“We have to identify those students who might be interested in nursing education and reach out to them,” Donius says. “[Nurse educators] need to talk to students about why we like [teaching] and how they can plan a career in nursing education.”
The emergence of online distance-learning courses has helped make graduate school more accessible for many types of students, including more minorities, men and people living in rural communities. Clarkson College, based in Omaha, Neb., is a pioneer in providing online education for health care providers. The college offers an MSN program with an option in nursing education, as well as a post-master’s certificate in nursing education.
“The school is totally online and we have students located all over the country,” notes Marla Erbin-Roesemann, PhD, RN, associate professor and director of the college’s graduate program. Students in the nursing education master’s program visit the campus physically only once or twice during the program. They perform required clinical rotations and preceptor teaching in the communities where they live.
The college makes sure support services are available to help students who need assistance with projects and problems. “Students do get support through their professors and often look to community members for support as well,” Erbin-Roesemann explains. “If they need additional help, it’s handled online. We have counselors on campus. We also have a director of diversity who can talk to students.”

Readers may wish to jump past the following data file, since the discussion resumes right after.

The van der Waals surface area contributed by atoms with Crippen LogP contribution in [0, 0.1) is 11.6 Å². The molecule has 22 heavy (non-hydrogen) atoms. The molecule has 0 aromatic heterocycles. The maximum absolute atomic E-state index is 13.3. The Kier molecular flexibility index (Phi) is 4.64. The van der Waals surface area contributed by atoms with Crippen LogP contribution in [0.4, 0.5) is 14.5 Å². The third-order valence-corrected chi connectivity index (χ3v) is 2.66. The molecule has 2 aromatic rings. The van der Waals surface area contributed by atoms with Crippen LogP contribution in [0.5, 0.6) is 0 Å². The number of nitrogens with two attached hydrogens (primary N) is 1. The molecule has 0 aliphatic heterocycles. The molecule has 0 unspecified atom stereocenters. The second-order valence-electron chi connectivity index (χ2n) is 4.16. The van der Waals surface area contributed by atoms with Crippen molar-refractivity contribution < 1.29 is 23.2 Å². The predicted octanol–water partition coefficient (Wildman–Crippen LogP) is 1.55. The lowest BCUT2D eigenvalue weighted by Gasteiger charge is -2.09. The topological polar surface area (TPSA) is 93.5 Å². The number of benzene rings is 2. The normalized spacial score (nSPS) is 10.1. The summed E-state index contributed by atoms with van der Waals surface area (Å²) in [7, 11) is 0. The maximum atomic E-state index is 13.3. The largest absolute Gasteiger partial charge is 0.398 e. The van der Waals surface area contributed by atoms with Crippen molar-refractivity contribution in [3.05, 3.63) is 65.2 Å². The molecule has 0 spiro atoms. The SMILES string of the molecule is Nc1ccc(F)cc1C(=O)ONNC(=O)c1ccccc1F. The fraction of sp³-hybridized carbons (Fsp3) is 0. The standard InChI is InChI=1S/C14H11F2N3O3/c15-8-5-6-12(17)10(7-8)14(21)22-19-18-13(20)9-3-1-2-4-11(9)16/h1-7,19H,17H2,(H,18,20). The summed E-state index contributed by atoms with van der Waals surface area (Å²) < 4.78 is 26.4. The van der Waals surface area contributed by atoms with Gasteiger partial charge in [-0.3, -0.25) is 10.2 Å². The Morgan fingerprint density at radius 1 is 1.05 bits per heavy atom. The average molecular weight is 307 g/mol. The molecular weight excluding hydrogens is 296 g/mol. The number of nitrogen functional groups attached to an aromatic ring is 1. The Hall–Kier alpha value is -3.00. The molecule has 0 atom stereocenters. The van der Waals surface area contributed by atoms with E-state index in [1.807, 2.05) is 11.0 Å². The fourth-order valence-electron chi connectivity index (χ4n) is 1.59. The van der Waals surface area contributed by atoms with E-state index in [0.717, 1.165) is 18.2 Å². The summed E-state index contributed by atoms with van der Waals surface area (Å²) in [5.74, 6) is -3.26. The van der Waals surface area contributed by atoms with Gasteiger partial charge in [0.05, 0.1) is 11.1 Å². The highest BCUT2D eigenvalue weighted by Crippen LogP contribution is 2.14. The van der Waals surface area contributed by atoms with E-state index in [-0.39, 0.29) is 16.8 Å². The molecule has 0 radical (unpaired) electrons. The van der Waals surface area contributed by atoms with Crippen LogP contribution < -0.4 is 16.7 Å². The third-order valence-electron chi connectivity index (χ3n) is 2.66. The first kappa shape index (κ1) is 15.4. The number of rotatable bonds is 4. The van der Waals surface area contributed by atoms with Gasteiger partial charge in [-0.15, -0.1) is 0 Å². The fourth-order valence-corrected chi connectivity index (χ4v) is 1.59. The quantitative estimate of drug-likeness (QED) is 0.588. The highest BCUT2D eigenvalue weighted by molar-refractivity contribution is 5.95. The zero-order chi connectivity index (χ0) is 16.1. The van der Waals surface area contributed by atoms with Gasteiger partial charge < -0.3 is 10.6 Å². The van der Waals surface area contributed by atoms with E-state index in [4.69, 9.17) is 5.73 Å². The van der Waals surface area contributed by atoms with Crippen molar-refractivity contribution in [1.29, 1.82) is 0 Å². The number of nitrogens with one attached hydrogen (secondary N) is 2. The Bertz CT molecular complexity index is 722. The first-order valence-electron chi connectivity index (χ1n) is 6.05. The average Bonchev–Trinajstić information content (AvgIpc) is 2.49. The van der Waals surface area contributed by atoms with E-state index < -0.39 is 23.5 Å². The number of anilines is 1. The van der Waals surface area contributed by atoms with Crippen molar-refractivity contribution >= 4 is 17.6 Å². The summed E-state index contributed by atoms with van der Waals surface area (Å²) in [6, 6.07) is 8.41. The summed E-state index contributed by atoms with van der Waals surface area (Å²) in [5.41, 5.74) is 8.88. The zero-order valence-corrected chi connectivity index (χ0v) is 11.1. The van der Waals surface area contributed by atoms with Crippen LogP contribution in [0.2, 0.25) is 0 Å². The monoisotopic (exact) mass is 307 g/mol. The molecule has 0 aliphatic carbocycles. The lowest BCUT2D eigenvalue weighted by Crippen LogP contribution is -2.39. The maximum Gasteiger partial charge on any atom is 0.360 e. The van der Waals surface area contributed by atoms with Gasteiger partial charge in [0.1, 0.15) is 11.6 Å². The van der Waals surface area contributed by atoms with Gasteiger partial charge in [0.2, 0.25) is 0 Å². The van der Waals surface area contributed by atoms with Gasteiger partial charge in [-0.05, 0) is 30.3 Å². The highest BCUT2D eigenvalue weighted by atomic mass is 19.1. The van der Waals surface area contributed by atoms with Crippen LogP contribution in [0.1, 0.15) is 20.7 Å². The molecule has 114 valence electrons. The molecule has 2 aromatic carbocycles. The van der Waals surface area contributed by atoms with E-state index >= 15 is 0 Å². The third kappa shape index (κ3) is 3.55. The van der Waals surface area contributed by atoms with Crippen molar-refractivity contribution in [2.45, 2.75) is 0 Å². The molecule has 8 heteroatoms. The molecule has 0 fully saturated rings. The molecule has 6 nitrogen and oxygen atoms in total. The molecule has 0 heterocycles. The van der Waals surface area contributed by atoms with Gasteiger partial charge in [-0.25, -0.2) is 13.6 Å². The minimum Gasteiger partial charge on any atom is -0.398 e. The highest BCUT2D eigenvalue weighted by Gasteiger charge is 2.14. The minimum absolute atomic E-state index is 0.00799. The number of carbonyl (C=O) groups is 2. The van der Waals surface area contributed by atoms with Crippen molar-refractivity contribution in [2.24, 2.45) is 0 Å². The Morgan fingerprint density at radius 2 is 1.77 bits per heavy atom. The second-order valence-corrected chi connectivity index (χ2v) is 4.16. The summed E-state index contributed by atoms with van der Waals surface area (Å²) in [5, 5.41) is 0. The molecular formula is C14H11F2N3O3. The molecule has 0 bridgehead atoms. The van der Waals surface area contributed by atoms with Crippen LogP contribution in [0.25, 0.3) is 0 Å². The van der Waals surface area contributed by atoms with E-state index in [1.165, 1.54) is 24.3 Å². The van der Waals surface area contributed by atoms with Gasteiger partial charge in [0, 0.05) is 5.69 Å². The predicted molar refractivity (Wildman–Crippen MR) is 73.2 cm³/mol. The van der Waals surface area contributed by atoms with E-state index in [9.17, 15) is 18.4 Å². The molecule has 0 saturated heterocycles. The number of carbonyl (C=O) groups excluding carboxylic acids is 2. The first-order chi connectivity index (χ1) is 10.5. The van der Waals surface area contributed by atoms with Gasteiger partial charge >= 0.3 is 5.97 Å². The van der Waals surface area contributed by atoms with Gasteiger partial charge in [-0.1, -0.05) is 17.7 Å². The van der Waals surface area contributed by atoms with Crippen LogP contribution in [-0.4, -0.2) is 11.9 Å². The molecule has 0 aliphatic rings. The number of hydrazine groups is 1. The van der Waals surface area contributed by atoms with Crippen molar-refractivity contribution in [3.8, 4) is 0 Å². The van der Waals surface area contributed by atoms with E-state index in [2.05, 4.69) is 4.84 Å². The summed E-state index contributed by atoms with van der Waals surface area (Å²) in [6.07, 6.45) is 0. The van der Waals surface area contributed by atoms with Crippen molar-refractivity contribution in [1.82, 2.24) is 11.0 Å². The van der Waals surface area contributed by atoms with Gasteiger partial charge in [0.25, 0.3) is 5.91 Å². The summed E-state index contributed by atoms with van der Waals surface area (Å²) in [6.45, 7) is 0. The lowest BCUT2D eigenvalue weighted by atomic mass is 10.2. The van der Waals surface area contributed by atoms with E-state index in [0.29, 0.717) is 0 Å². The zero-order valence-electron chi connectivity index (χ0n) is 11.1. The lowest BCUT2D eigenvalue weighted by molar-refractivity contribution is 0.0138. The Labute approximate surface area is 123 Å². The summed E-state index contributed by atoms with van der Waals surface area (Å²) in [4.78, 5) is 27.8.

One of the newest master’s degree programs created in response to the nursing faculty shortage is being offered at the University of Wisconsin-Madison School of Nursing. Funded by a grant from the federal Health Resources and Services Administration (HRSA), this online program likewise hopes to increase the number of nurse educators from underrepresented populations--nurses of color, men and rural nurses.
The program, known as Nurse Educators for Tomorrow (NET), has an unusual two-pronged focus. It trains nurses to become clinical nurse specialists or nurse practitioners with added post-graduate courses that prepare them to be educators as well. Students must complete the standard 36 hours required by most master’s programs, plus nine additional hours in nursing education, including courses covering online teaching and curriculum development.